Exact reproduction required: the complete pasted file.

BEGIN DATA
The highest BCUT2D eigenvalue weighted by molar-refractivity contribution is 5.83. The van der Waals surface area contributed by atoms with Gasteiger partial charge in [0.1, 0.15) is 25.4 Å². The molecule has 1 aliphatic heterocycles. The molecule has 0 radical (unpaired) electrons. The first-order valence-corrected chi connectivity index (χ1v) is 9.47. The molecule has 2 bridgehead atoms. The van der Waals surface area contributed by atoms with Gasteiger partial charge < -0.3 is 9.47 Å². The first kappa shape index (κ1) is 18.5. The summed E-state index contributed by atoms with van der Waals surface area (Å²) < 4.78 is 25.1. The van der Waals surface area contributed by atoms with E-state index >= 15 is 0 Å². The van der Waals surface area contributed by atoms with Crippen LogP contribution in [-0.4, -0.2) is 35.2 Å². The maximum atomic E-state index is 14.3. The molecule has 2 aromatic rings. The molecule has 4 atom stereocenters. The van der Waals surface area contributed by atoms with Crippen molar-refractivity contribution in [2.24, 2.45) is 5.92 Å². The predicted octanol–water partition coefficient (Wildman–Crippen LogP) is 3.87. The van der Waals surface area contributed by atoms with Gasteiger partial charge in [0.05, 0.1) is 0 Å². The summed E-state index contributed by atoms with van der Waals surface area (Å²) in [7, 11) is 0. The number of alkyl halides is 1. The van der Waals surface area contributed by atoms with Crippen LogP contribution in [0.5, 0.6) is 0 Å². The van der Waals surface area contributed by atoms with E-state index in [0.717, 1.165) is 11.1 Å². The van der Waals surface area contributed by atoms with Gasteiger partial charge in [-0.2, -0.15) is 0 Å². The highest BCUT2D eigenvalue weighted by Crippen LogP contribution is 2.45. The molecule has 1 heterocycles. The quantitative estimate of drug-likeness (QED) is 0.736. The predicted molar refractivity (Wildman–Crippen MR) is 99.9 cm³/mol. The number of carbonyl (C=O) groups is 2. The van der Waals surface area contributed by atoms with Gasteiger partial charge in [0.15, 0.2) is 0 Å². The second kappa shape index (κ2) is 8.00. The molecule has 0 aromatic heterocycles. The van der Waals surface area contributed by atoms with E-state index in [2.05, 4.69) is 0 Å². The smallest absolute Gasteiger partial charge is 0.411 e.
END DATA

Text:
The highest BCUT2D eigenvalue weighted by molar-refractivity contribution is 5.83. The van der Waals surface area contributed by atoms with Gasteiger partial charge in [0.1, 0.15) is 25.4 Å². The molecule has 1 aliphatic heterocycles. The molecule has 0 radical (unpaired) electrons. The first-order valence-corrected chi connectivity index (χ1v) is 9.47. The molecule has 2 bridgehead atoms. The van der Waals surface area contributed by atoms with Gasteiger partial charge < -0.3 is 9.47 Å². The first kappa shape index (κ1) is 18.5. The summed E-state index contributed by atoms with van der Waals surface area (Å²) < 4.78 is 25.1. The van der Waals surface area contributed by atoms with E-state index >= 15 is 0 Å². The van der Waals surface area contributed by atoms with Crippen LogP contribution in [-0.4, -0.2) is 35.2 Å². The maximum atomic E-state index is 14.3. The molecule has 2 aromatic rings. The molecule has 4 atom stereocenters. The van der Waals surface area contributed by atoms with Crippen molar-refractivity contribution in [2.24, 2.45) is 5.92 Å². The predicted octanol–water partition coefficient (Wildman–Crippen LogP) is 3.87. The van der Waals surface area contributed by atoms with Gasteiger partial charge in [0.05, 0.1) is 0 Å². The summed E-state index contributed by atoms with van der Waals surface area (Å²) in [7, 11) is 0. The number of alkyl halides is 1. The van der Waals surface area contributed by atoms with Crippen LogP contribution in [0.5, 0.6) is 0 Å². The van der Waals surface area contributed by atoms with E-state index in [0.717, 1.165) is 11.1 Å². The van der Waals surface area contributed by atoms with Gasteiger partial charge in [-0.2, -0.15) is 0 Å². The highest BCUT2D eigenvalue weighted by Crippen LogP contribution is 2.45. The molecule has 1 heterocycles. The quantitative estimate of drug-likeness (QED) is 0.736. The predicted molar refractivity (Wildman–Crippen MR) is 99.9 cm³/mol. The number of carbonyl (C=O) groups is 2. The van der Waals surface area contributed by atoms with Gasteiger partial charge in [0.15, 0.2) is 0 Å². The second kappa shape index (κ2) is 8.00. The molecule has 0 aromatic heterocycles. The van der Waals surface area contributed by atoms with E-state index in [2.05, 4.69) is 0 Å². The smallest absolute Gasteiger partial charge is 0.411 e.